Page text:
Repetitive Transcranial Magnetic Stimulation for Executive Function Deficits in Autism Spectrum Disorder and Effects on Brain Structure and Function
Objectives: To complete a pilot study exploring the novel application of rTMS to DLPFC for treatment of EF deficits in adolescents and young adults with HF-ASD. This pilot study focuses on evaluating the feasibility of implementing our rTMS treatment protocol in HF-ASD. Our primary aims are to: (i) determine if our rTMS protocol can be successfully applied in people with HF-ASD, (ii) examine whether active rTMS improves EF performance in HF-ASD, and (iii) use structural and functional MRI in a pre/post design to identify mechanisms of treatment response .
Methods: We are using a randomized, double-blind, sham-controlled design comparing active (20Hz) vs. sham rTMS applied 5 days per week for 4 weeks bilaterally to DLPFC in young people with HF-ASD (active, N=20 vs. sham, N=20, 16-35 years). Outcome measures of EF performance (measured using Cambridge Neuropsychological Test Automated Battery) are being evaluated before and after the 4-week intervention. Structural and functional neuroimaging measures (MRI/DTI/rs-fMRI and task-based fMRI) will also be acquired at baseline, and at the end of the 4-week rTMS trial in HF-ASD subjects to assess for biomarkers of treatment response.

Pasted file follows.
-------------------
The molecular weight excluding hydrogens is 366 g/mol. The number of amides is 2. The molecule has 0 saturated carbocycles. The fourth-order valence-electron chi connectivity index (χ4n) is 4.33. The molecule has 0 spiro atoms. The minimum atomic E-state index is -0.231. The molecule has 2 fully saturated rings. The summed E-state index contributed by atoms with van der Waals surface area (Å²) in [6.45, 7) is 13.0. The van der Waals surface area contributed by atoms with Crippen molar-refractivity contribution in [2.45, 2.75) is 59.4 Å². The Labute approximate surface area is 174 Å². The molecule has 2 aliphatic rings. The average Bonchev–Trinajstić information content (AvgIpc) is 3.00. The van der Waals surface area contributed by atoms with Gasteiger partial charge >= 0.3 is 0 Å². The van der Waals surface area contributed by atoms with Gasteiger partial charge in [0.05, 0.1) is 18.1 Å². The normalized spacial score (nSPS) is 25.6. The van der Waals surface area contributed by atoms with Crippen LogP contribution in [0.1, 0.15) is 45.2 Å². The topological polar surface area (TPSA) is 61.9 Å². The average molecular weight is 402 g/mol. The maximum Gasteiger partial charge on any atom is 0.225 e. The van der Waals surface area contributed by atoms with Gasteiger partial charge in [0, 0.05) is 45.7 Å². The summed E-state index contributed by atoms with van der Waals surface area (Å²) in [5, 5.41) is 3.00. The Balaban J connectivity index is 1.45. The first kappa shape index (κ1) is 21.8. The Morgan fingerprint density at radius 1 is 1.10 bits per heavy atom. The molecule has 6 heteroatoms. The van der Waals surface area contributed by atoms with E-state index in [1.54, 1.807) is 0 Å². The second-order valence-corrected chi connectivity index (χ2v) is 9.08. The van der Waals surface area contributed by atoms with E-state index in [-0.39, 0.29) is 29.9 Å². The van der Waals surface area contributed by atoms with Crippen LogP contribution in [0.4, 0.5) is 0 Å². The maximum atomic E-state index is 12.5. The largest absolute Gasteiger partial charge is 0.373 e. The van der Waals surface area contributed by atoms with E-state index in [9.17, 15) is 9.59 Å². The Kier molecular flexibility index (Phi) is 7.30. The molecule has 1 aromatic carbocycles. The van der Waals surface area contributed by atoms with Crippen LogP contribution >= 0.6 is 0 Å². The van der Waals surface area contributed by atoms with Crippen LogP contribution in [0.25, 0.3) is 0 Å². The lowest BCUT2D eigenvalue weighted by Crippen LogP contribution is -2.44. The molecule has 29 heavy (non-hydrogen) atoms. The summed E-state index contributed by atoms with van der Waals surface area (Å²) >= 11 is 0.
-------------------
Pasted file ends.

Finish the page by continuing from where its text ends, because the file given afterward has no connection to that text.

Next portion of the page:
Results: We have now completed year 1 of our 2-year clinical trial. 20 subjects have now successfully completed our study protocol. Over the past 12 months, we have demonstrated feasibility and tolerability of our rTMS protocol in HF-ASD, having successfully recruited ~2 HF-ASD subjects/month (total N=20) to our study, retaining 100% of randomized subjects, with only transient and mild side-effects reported following rTMS.
Conclusions: At IMFAR 2016, we will present our novel protocol, as well as preliminary data regarding the feasibility of implementing our study protocol in HF-ASD participants. In addition, we will present preliminary neuroimaging results including: associations between baseline measures of cognitive performance and DLPFC structure and DLPFC activation, as well as microstructure of white matter tracts connecting to the DLPFC.